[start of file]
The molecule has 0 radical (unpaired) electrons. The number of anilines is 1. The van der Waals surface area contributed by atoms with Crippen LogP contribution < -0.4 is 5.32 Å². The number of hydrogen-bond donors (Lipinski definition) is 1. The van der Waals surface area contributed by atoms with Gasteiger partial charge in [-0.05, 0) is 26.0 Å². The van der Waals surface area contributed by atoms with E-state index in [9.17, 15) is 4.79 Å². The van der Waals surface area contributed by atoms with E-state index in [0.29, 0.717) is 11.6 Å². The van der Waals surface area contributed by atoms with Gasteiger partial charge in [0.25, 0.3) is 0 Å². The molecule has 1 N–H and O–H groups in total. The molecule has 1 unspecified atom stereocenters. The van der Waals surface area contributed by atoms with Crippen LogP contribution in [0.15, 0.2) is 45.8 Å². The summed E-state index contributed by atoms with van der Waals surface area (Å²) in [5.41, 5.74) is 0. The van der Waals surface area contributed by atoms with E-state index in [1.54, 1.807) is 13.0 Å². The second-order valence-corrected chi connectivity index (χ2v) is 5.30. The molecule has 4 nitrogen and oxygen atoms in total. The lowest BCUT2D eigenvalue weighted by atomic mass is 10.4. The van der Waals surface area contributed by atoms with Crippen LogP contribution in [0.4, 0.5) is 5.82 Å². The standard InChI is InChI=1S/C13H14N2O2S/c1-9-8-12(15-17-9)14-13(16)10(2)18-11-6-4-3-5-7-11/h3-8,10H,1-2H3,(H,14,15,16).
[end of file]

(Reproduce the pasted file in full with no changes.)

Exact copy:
The molecule has 0 radical (unpaired) electrons. The number of anilines is 1. The van der Waals surface area contributed by atoms with Crippen LogP contribution < -0.4 is 5.32 Å². The number of hydrogen-bond donors (Lipinski definition) is 1. The van der Waals surface area contributed by atoms with Gasteiger partial charge in [-0.05, 0) is 26.0 Å². The van der Waals surface area contributed by atoms with E-state index in [9.17, 15) is 4.79 Å². The van der Waals surface area contributed by atoms with E-state index in [0.29, 0.717) is 11.6 Å². The van der Waals surface area contributed by atoms with Gasteiger partial charge in [0.25, 0.3) is 0 Å². The molecule has 1 N–H and O–H groups in total. The molecule has 1 unspecified atom stereocenters. The van der Waals surface area contributed by atoms with Crippen LogP contribution in [0.15, 0.2) is 45.8 Å². The summed E-state index contributed by atoms with van der Waals surface area (Å²) in [5.41, 5.74) is 0. The van der Waals surface area contributed by atoms with E-state index in [1.54, 1.807) is 13.0 Å². The second-order valence-corrected chi connectivity index (χ2v) is 5.30. The molecule has 4 nitrogen and oxygen atoms in total. The lowest BCUT2D eigenvalue weighted by atomic mass is 10.4. The van der Waals surface area contributed by atoms with Crippen LogP contribution in [0.4, 0.5) is 5.82 Å². The standard InChI is InChI=1S/C13H14N2O2S/c1-9-8-12(15-17-9)14-13(16)10(2)18-11-6-4-3-5-7-11/h3-8,10H,1-2H3,(H,14,15,16).